2010s

  • On October 13 and 14, 2013, two incidents of dry ice bomb explosions occurred at the airport. The first dry ice bomb exploded at 7:00 p.m. in an employee restroom in Terminal 2, with no injuries. Terminal 2 was briefly shut down as a result. On the next day at 8:30 p.m., a dry ice bomb exploded on the ramp area near the Tom Bradley International Terminal, also without injuries. Two other plastic bottles containing dry ice were found at the scene during the second explosion. On October 15, a 28-year-old airport employee was arrested in connection with the explosions and was booked on charges of possession of an explosive or destructive device near an aircraft.[213][214][215] On October 18, a 41-year-old airport employee was arrested in connection with the second explosion, and was booked on suspicion of possessing a destructive device near an aircraft.[216] Authorities believe that the incidents were not linked to terrorism.[213] Both men subsequently pleaded no contest and were each sentenced to three years' probation. The airport workers had removed dry ice from a cargo hold into which a dog was to be loaded, because of fears that the dry ice could harm the animal.[217]
  • In the 2013 Los Angeles International Airport shooting of November 1, 2013, at around 9:31 a.m. PDT, a lone gunman entered Terminal 3 and opened fire with a semi-automatic rifle, killing a Transportation Security Administration (TSA) officer and wounding three other people. The gunman was later apprehended and taken into custody. Until the situation was clarified and under control, a few terminals at the airport were evacuated, all inbound flights were diverted and all outbound flights were grounded until the airport began returning to normal operation at around 2:30 p.m.[218][219]
  • On August 28, 2016, there was a false report of shots fired throughout the airport, causing a temporary lock down and about 3 hours of flight delays.[220]
  • On May 20, 2017, Aeroméxico Flight 642, a Boeing 737-800, collided with a utility truck on a taxiway near Runway 25R, injuring 8 people, two of them seriously.[221]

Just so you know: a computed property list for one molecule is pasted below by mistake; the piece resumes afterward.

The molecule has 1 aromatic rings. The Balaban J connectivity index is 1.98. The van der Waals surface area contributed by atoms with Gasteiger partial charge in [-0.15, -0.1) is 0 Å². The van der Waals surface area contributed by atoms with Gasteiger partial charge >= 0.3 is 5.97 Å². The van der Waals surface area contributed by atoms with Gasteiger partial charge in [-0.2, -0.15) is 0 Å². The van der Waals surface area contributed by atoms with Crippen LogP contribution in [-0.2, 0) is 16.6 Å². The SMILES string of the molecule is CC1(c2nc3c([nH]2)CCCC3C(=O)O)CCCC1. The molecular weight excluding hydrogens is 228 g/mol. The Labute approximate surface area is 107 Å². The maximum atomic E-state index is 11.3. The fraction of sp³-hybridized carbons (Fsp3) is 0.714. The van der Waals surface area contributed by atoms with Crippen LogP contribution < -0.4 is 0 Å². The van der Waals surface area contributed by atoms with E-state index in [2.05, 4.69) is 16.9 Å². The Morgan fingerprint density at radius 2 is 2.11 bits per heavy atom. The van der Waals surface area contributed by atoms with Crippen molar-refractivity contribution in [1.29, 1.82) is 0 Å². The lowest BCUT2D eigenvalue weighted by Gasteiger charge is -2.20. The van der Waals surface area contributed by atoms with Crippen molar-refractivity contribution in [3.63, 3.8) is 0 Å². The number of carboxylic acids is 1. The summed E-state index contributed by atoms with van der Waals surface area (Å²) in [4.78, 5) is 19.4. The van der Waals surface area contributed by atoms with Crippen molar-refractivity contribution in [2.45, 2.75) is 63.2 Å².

• On November 21, 2019, Philippine Airlines Flight 113, operated by a Boeing 777-300ER suffered an engine compressor stall shortly after take off from the airport's Runway 25R, forcing the flight to return. The flight made a successful emergency landing just 13 minutes after departure. There were 342 passengers and 18 crew onboard the flight, with no injuries reported.[222]

Aircraft spotting

The "Imperial Hill" area in El Segundo is a prime location for aircraft spotting, especially for takeoffs. Part of the Imperial Hill area has been set aside as a city park, Clutter's Park.

Another popular spotting location sits under the final approach for runways 24 L&R on a lawn next to the Westchester In-N-Out Burger on Sepulveda Boulevard. This is one of the few remaining locations in Southern California from which spotters may watch such a wide variety of low-flying commercial airliners from directly underneath a flight path.

One can also do aircraft spotting at a small park in the take-off pattern that (normally) goes out over the Pacific. The park is on the East side of the street Vista Del Mar from where it takes its name, Vista Del Mar Park.

Space Shuttle Endeavour

At 12:51 p.m. on Friday, September 21, 2012, a Shuttle Carrier Aircraft carrying the Space Shuttle Endeavour landed at LAX on runway 25L.[223] An estimated 10,000 people saw the shuttle land. Interstate 105 was backed up for miles at a standstill. Imperial Highway was shut down for spectators. It was quickly taken off the Shuttle Carrier Aircraft, a modified Boeing 747, and was moved to a United Airlines hangar. The shuttle spent about a month in the hangar while it was prepared to be transported to the California Science Center.

In popular culture

Numerous films and television shows have been set or filmed partially at LAX, at least partly due to the airport's proximity to Hollywood studios and Los Angeles. Film shoots at the Los Angeles airports, including LAX, produced $590 million for the Los Angeles region from 2002 to 2005.[224][225]

See also

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Further reading

  • Bullock, Freddy. LAX: Los Angeles International Airport (1998)
  • Schoneberger, William A., Ethel Pattison, and Lee Nichols. Los Angeles International Airport (Arcadia Publishing, 2009.)

External links


  This article uses material from the Wikipedia page available here. It is released under the Creative Commons Attribution-Share-Alike License 3.0.

Los_Angeles_International_Airport